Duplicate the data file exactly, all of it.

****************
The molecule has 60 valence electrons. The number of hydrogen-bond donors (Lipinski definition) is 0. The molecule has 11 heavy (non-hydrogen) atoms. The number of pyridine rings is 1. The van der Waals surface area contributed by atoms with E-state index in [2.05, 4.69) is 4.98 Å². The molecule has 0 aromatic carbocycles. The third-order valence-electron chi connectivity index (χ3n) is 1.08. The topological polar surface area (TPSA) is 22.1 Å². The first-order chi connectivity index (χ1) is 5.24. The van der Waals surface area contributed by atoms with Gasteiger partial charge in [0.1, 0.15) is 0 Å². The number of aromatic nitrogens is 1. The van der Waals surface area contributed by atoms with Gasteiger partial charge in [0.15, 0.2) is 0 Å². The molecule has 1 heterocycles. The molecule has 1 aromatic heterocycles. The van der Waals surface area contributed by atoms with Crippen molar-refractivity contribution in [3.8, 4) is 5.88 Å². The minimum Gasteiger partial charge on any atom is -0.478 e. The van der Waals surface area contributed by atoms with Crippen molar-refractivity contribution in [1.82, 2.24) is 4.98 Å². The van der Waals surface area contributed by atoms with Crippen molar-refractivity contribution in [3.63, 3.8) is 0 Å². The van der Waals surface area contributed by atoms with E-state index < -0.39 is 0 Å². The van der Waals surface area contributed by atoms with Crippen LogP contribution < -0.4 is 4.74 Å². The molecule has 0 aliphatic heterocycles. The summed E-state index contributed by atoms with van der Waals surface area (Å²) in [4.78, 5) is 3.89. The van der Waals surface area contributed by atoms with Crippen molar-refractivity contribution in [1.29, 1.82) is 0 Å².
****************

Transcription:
The molecule has 60 valence electrons. The number of hydrogen-bond donors (Lipinski definition) is 0. The molecule has 11 heavy (non-hydrogen) atoms. The number of pyridine rings is 1. The van der Waals surface area contributed by atoms with E-state index in [2.05, 4.69) is 4.98 Å². The molecule has 0 aromatic carbocycles. The third-order valence-electron chi connectivity index (χ3n) is 1.08. The topological polar surface area (TPSA) is 22.1 Å². The first-order chi connectivity index (χ1) is 5.24. The van der Waals surface area contributed by atoms with Gasteiger partial charge in [0.1, 0.15) is 0 Å². The number of aromatic nitrogens is 1. The van der Waals surface area contributed by atoms with Gasteiger partial charge in [0.15, 0.2) is 0 Å². The molecule has 1 heterocycles. The molecule has 1 aromatic heterocycles. The van der Waals surface area contributed by atoms with Crippen molar-refractivity contribution in [3.8, 4) is 5.88 Å². The minimum Gasteiger partial charge on any atom is -0.478 e. The van der Waals surface area contributed by atoms with Crippen molar-refractivity contribution in [1.82, 2.24) is 4.98 Å². The van der Waals surface area contributed by atoms with Crippen molar-refractivity contribution in [3.63, 3.8) is 0 Å². The van der Waals surface area contributed by atoms with E-state index < -0.39 is 0 Å². The van der Waals surface area contributed by atoms with Crippen LogP contribution < -0.4 is 4.74 Å². The molecule has 0 aliphatic heterocycles. The summed E-state index contributed by atoms with van der Waals surface area (Å²) in [4.78, 5) is 3.89. The van der Waals surface area contributed by atoms with Crippen molar-refractivity contribution in [1.29, 1.82) is 0 Å².